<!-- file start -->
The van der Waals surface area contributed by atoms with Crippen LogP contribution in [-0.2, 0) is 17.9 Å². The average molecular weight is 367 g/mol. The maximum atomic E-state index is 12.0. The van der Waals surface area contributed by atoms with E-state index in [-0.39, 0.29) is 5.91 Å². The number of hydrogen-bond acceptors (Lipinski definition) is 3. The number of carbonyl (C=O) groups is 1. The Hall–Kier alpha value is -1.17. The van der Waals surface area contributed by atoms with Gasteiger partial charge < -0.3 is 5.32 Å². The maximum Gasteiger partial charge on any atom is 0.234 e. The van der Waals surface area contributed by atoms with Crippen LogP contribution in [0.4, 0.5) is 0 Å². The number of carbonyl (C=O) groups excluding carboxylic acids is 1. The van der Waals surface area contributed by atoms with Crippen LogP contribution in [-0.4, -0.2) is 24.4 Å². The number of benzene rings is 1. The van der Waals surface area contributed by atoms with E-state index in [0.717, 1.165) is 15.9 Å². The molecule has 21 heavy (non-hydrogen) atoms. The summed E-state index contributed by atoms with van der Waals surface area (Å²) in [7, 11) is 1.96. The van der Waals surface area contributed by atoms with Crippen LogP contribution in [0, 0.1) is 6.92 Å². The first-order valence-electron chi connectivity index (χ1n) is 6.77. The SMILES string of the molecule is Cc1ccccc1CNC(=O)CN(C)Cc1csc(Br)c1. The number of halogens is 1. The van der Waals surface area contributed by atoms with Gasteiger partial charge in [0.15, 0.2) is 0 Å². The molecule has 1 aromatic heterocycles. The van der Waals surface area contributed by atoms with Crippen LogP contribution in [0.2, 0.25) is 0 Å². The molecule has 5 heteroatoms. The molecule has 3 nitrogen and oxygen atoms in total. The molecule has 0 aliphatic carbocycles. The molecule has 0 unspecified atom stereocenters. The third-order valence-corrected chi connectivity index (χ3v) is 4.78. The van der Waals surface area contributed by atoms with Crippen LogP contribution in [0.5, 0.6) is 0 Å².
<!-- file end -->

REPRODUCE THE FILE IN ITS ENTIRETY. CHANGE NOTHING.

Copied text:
The van der Waals surface area contributed by atoms with Crippen LogP contribution in [-0.2, 0) is 17.9 Å². The average molecular weight is 367 g/mol. The maximum atomic E-state index is 12.0. The van der Waals surface area contributed by atoms with E-state index in [-0.39, 0.29) is 5.91 Å². The number of hydrogen-bond acceptors (Lipinski definition) is 3. The number of carbonyl (C=O) groups is 1. The Hall–Kier alpha value is -1.17. The van der Waals surface area contributed by atoms with Gasteiger partial charge < -0.3 is 5.32 Å². The maximum Gasteiger partial charge on any atom is 0.234 e. The van der Waals surface area contributed by atoms with Crippen LogP contribution in [0.4, 0.5) is 0 Å². The number of carbonyl (C=O) groups excluding carboxylic acids is 1. The van der Waals surface area contributed by atoms with Crippen LogP contribution in [-0.4, -0.2) is 24.4 Å². The number of benzene rings is 1. The van der Waals surface area contributed by atoms with E-state index in [0.717, 1.165) is 15.9 Å². The molecule has 21 heavy (non-hydrogen) atoms. The summed E-state index contributed by atoms with van der Waals surface area (Å²) in [7, 11) is 1.96. The van der Waals surface area contributed by atoms with Crippen LogP contribution in [0, 0.1) is 6.92 Å². The first-order valence-electron chi connectivity index (χ1n) is 6.77. The SMILES string of the molecule is Cc1ccccc1CNC(=O)CN(C)Cc1csc(Br)c1. The number of halogens is 1. The van der Waals surface area contributed by atoms with Gasteiger partial charge in [0.15, 0.2) is 0 Å². The molecule has 1 aromatic heterocycles. The van der Waals surface area contributed by atoms with Crippen LogP contribution in [0.2, 0.25) is 0 Å². The molecule has 5 heteroatoms. The molecule has 3 nitrogen and oxygen atoms in total. The molecule has 0 aliphatic carbocycles. The molecule has 0 unspecified atom stereocenters. The third-order valence-corrected chi connectivity index (χ3v) is 4.78. The van der Waals surface area contributed by atoms with Crippen LogP contribution in [0.5, 0.6) is 0 Å².